Mainframes, Freight Trains and Education Pains
By David Robertson, guest blogger
When I was in college, I had an instructor that, for all intents and purposes, was viewed as a relic. He was a throwback from a time where there wasn’t a computer that wasn’t made by Honeywell, IBM, or Amdahl. He regularly spoke of a time when IBM was ITR (International Time Recording) and the first computers they made were time clocks, or when IBM, Harvard, and the Mother of Structured Programming, Grace Murray Hopper, were designing the ASCC (the MARK I) for World War II.
Routinely, he was referred to as the “booby prize” of teachers if you had Operating Systems with him. He spent a good two weeks on MVS (now known as z/OS) and OS400 on AS400 (IBM® i on Power Systems).
It evoked eye-rolls and headshakes from every 19-year-old. “Why are we doing this? Who cares?”
To be fair, I was in school in the early aughts, from 2001 to 2004; this type of talk was fully accepted. Anything that wasn’t a i586/AMD64 architecture was dead.
I took COBOL, Operating Systems, and anything else I could from this professor. He sold me with an analogy: “There are some workloads that are fine for a pickup truck. Taking a few things to the dump, moving someone with a small apartment. That’s a PC. There’s some stuff that requires something bigger. You’re supplying a supermarket with groceries, so you use a tractor-trailer. That’s a Mini (IBM i on Power). Sometimes you need something that hauls 50 tons of coal, 60 steel I-beams, or a thousand flats of 2 x 4s. You might be able to do that work with something smaller, but why would you take all those trips? You use a freight train. That’s a mainframe.”
Though I didn’t really get what the full impact was at the time, I’ve figured it out as I’ve worked in the IT industry, first as a programmer, then as a Systems Programmer and a DBA for z/OS. I’ve seen what those “why are we doing this” folks, who now are in middle and upper management, have done trying to make pickup trucks do what trains were made for.
You see, it’s quite passé these days not to slash a budget by dropping that big ole’, antiquated “mainframe” or “IBM i” item.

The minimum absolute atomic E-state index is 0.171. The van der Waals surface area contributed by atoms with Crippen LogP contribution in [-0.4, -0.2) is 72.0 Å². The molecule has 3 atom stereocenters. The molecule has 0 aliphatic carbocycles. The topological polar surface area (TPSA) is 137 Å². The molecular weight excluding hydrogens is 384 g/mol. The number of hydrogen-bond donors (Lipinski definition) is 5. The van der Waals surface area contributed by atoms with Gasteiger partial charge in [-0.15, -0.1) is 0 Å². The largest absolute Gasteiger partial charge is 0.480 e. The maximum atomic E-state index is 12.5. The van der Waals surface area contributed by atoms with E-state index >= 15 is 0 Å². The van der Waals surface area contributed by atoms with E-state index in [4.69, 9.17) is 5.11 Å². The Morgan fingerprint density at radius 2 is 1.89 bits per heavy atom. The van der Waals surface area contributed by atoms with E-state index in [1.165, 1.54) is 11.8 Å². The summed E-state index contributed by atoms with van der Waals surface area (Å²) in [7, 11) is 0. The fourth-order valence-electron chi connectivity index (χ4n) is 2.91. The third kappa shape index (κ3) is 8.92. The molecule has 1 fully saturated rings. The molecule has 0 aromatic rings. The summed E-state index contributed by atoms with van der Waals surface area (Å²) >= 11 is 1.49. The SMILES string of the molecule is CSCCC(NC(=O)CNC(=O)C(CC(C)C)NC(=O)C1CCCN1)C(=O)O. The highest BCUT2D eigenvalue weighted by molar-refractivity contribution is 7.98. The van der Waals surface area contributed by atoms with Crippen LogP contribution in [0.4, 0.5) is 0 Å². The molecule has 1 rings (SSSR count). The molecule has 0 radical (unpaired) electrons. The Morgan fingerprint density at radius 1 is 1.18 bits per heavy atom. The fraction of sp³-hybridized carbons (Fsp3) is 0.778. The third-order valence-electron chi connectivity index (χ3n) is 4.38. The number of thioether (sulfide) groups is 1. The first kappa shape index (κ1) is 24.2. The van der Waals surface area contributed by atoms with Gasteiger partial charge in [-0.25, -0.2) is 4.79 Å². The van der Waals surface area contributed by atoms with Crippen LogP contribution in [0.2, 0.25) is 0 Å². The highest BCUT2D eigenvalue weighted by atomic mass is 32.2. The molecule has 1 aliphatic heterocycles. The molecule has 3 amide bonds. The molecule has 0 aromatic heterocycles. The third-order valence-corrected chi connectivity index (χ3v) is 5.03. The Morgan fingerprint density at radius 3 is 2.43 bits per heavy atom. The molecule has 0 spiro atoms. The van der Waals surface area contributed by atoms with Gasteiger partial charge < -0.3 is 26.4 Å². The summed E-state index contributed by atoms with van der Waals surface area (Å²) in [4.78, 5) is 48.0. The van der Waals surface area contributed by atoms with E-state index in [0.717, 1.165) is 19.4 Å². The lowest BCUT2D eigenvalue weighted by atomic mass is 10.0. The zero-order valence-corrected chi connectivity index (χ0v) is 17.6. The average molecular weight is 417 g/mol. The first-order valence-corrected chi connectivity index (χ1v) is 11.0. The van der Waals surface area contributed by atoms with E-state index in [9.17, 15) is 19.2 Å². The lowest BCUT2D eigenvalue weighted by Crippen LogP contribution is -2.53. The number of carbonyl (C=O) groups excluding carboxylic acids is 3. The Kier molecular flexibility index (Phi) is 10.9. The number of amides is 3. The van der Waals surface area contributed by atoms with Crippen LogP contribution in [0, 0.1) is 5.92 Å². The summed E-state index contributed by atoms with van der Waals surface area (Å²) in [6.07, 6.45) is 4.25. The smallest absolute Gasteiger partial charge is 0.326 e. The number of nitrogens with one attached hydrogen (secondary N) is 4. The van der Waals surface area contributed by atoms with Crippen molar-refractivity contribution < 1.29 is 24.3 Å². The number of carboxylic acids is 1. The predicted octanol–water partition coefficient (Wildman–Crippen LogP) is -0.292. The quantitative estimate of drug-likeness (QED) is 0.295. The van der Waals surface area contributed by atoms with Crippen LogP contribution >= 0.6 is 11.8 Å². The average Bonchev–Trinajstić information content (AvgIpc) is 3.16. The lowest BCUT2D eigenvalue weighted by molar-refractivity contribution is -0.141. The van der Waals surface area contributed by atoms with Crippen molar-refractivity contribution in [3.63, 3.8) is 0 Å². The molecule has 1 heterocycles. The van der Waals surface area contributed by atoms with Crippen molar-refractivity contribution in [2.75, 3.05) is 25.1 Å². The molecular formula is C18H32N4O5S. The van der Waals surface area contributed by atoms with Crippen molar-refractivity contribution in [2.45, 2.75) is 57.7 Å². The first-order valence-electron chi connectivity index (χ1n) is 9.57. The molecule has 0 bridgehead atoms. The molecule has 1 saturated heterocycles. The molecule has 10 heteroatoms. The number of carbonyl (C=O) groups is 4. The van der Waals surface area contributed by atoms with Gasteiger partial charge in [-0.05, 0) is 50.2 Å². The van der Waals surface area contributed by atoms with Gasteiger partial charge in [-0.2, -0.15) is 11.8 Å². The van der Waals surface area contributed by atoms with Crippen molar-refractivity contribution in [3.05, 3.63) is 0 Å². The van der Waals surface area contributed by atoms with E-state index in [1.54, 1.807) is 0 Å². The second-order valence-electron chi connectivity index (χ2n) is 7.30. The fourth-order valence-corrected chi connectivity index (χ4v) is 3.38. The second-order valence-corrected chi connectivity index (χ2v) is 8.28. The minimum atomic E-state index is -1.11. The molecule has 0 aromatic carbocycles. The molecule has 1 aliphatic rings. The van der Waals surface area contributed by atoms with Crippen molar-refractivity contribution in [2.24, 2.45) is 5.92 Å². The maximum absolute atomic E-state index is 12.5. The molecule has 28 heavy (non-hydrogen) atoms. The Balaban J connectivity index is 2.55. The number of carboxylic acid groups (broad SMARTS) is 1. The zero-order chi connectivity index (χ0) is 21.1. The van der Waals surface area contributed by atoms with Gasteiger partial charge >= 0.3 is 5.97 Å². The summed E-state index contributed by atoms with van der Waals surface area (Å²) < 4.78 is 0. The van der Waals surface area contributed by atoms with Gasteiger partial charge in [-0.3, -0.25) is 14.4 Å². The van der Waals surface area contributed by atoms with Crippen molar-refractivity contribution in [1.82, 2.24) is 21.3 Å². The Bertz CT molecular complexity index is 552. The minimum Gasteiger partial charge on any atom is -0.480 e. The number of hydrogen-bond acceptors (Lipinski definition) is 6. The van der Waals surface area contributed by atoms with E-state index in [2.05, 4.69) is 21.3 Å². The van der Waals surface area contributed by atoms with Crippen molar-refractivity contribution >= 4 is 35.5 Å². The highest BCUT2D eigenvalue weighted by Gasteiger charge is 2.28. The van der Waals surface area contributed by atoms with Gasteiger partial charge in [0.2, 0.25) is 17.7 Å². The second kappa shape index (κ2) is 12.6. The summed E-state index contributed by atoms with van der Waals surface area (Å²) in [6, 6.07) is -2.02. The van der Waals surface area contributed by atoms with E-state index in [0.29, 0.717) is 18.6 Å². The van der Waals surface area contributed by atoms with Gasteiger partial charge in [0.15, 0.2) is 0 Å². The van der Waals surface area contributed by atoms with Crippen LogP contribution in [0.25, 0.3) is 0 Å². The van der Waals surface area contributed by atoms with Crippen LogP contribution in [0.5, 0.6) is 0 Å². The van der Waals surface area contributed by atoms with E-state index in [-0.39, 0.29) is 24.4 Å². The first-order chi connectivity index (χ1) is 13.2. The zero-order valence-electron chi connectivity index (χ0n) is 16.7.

“It’s so expensive.”
“The development staff is secluded to just its languages. COBOL, PL/I, RPG, FORTRAN, who even needs that stuff anyway?”
“We’ve got an entire farm of PCs, and you’re telling me that we can’t run something, some huge set of distributed servers, to handle that work? Sure we can; sure we can.”
Sometimes it works the way they expect it. I suppose it must have a few times, because every college campus sounds about the same when it comes to “big iron” as it did when I went to school. Or worse, they’ve just completely forgotten about it.
And then enter the COBOL discussions of 2020. Suddenly every news organization on the planet is talking about it.
Boring you with statistics isn’t what I’m here for. I could tell you how many transactions there are in a day, or how many Fortune 50 companies run on the backs of mainframes. I feel like everyone’s very quickly coming to an understanding of how integral the large platform computers are. The numbers are certainly out there, and those of us who work in big financial and retail can tell you that they haven’t declined the way others had expected them to.
I’m not suggesting that every application is perfect for IBM Z and i platforms and their languages. However, it is certainly worth noting with z/VM and z/Linux that you can stand up hundreds of servers on a single mainframe LPAR and move that “antiquated” COBOL right on over to, well, still the mainframe.
What I am saying is that there are certain high availability, high importance, and high traffic applications that thrive on these platforms. Programmers should influence our educational institutions. We all need to ensure that future programmers and architects don’t begin thinking that “old” means “replaceable.”
That goes for IT executives as well—the folks that deans and presidents of your university and colleges pay attention to when they decide what our future will hold as far as support and development. It’s selfish to say that COBOL is on its way out if it’s only money that’s the concern. But, if you tell them how old it is, that it’s not Object Oriented or it doesn’t fit well with Agile, then…
You’re tapping into the vein of what those forward-thinking educators want. It’s a fun little bait-and-switch that’s been perpetrated on our young learners with bright futures. Now it suddenly has a nationwide stage.
We’ll all get through this. There are COBOL programmers out there. Everyone will get their checks eventually.
That said, it might be time to take my old professor out of retirement and let him again remind us of how important the trains are since all we seem to think about are the highways full of pickup trucks.
David Robertson graduated Cum Laude from Missouri State University’s CIS program and has spent almost 15 years working on the IBM z platform. He started his career at American National Insurance as a Programmer/Analyst in COBOL, writing and maintaining the online policy maintenance (CICS) and underwriting systems, along with batch renewal systems. He then moved to a systems area as a systems programmer with an emphasis on DB2 for zOS, where he supported around 20 subsystems on 5 LPARS doing installs, clones and upgrades, along with work on various other 3rd party products. He now works at Jack Henry as a Senior Systems programmer doing similar work on the z platform.